- [Ben] Oh, it's phone system. So it's not Cloud Voice. So if you're looking for the enterprise stuff, look for phone system for $8 and then calling plan pricing for your domestic and international. Outlook ends are a great way to improve productivity and save time in the workplace. And Sperry software has all the Add-ons you'll ever need. The save as PDF Add-on is a best seller. And it is great for project backups, legal discovery, and more. This add-in saves the email and attachments as PDF files. It's easy to download, easy to install, and Sperry software's unparalleled customer service is always ready to help. Download a free trial at sperrysoftware.com. S-P-E-R-R-Y S-O-F-T-W-A-R-E.com. and see for yourself how great save as PDF is. Listeners can get 20% off their order today by entering the code "cloudIT." That's cloud IT, C-L-O-U-D I-T, all one word at checkout. Sperry software work in email, not on email. So we all got that straight now, right? Microsoft 365 phones system is only for business plans. Office 365 requires a phone system and a calling plan. Did I say that right?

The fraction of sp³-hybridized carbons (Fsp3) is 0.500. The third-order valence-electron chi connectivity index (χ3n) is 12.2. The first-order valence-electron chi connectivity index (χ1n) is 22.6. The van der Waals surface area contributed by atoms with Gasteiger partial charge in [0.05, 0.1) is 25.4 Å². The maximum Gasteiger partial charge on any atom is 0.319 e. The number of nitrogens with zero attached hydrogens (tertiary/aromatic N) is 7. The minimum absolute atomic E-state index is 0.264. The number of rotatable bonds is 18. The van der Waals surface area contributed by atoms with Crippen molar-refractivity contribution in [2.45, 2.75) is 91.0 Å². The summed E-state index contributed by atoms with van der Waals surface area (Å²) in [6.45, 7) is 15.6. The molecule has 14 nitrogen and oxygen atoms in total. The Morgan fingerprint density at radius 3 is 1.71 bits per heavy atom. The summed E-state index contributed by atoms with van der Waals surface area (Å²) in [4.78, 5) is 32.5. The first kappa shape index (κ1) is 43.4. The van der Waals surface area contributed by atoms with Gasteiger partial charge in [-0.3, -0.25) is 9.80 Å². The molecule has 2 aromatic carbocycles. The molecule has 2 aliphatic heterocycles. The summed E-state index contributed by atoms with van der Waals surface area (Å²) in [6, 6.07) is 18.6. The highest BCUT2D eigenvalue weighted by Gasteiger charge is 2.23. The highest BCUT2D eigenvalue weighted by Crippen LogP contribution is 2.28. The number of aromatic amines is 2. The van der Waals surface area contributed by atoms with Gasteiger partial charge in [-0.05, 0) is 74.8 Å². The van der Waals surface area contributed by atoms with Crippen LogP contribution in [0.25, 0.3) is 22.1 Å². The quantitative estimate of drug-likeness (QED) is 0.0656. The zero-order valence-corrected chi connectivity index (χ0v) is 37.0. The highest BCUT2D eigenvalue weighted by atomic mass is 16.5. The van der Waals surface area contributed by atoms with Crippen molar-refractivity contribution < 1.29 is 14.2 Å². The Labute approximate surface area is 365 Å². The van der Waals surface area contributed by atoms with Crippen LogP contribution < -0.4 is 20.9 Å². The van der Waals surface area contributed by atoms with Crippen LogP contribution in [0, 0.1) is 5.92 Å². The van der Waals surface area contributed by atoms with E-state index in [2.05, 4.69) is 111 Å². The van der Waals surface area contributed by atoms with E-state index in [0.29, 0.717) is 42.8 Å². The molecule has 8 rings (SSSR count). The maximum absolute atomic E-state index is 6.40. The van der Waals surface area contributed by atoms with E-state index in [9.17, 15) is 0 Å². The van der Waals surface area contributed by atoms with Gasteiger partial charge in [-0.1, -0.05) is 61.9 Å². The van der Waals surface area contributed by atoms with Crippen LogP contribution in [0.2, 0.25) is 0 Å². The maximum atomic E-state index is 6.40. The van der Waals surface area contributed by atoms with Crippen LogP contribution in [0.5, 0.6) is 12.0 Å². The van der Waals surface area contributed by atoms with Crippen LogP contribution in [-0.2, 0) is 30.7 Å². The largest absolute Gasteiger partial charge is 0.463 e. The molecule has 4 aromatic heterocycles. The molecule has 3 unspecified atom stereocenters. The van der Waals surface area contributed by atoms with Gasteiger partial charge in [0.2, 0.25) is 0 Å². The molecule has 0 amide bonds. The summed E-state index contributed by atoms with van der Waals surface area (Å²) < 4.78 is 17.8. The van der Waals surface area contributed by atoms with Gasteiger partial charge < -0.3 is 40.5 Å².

- No.

- No.

- [Scot] 365 business voice?

- [Ben] Yes.

- [Scot] Is for Microsoft--

- [Ben] Only for business plans.

- [Scot] Microsoft 365 business plans. Well, but not just the business plans 'cause you can also do it with office 365 E3s and F1s. So thanks Microsoft. Even though it still has that licensing limitation at 300 I don't know how that works.

- [Ben] That's bizarre.

- [Scot] It's clearly called out in the licensing. If your organization has fewer than 300 people and you have office 365 E1, E3 or F1, you can also do it. You can also do it with the A1 and A3. So you can do it with the education plans.